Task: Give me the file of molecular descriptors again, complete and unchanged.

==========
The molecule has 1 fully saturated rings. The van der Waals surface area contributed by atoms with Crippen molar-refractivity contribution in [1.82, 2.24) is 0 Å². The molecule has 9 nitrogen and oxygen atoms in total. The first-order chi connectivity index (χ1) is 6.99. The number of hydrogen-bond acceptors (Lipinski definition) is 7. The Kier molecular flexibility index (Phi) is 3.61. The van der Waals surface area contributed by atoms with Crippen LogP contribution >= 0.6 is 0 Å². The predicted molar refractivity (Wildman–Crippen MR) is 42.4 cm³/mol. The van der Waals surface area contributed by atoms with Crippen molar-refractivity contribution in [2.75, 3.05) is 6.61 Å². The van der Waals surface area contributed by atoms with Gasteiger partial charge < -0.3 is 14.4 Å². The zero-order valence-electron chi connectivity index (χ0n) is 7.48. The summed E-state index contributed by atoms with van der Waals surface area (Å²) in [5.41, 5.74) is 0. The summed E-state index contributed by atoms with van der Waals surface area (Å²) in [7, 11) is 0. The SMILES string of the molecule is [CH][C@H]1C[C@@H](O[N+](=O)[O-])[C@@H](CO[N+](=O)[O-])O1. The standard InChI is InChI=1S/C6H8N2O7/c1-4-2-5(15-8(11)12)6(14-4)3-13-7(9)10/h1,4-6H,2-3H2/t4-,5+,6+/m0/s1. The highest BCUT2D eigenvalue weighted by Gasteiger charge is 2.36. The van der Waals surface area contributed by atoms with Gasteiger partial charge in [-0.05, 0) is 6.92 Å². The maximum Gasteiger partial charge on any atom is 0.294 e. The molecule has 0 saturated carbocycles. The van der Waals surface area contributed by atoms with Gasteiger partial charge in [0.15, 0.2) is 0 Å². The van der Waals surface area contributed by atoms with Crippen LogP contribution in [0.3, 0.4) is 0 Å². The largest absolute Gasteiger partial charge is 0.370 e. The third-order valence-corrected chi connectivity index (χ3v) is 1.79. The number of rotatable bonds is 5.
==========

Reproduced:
The molecule has 1 fully saturated rings. The van der Waals surface area contributed by atoms with Crippen molar-refractivity contribution in [1.82, 2.24) is 0 Å². The molecule has 9 nitrogen and oxygen atoms in total. The first-order chi connectivity index (χ1) is 6.99. The number of hydrogen-bond acceptors (Lipinski definition) is 7. The Kier molecular flexibility index (Phi) is 3.61. The van der Waals surface area contributed by atoms with Crippen LogP contribution >= 0.6 is 0 Å². The predicted molar refractivity (Wildman–Crippen MR) is 42.4 cm³/mol. The van der Waals surface area contributed by atoms with Crippen molar-refractivity contribution in [2.75, 3.05) is 6.61 Å². The van der Waals surface area contributed by atoms with Gasteiger partial charge < -0.3 is 14.4 Å². The zero-order valence-electron chi connectivity index (χ0n) is 7.48. The summed E-state index contributed by atoms with van der Waals surface area (Å²) in [5.41, 5.74) is 0. The summed E-state index contributed by atoms with van der Waals surface area (Å²) in [7, 11) is 0. The SMILES string of the molecule is [CH][C@H]1C[C@@H](O[N+](=O)[O-])[C@@H](CO[N+](=O)[O-])O1. The standard InChI is InChI=1S/C6H8N2O7/c1-4-2-5(15-8(11)12)6(14-4)3-13-7(9)10/h1,4-6H,2-3H2/t4-,5+,6+/m0/s1. The highest BCUT2D eigenvalue weighted by Gasteiger charge is 2.36. The van der Waals surface area contributed by atoms with Gasteiger partial charge in [-0.05, 0) is 6.92 Å². The maximum Gasteiger partial charge on any atom is 0.294 e. The molecule has 0 saturated carbocycles. The van der Waals surface area contributed by atoms with Gasteiger partial charge in [0.15, 0.2) is 0 Å². The van der Waals surface area contributed by atoms with Crippen LogP contribution in [0.3, 0.4) is 0 Å². The largest absolute Gasteiger partial charge is 0.370 e. The third-order valence-corrected chi connectivity index (χ3v) is 1.79. The number of rotatable bonds is 5.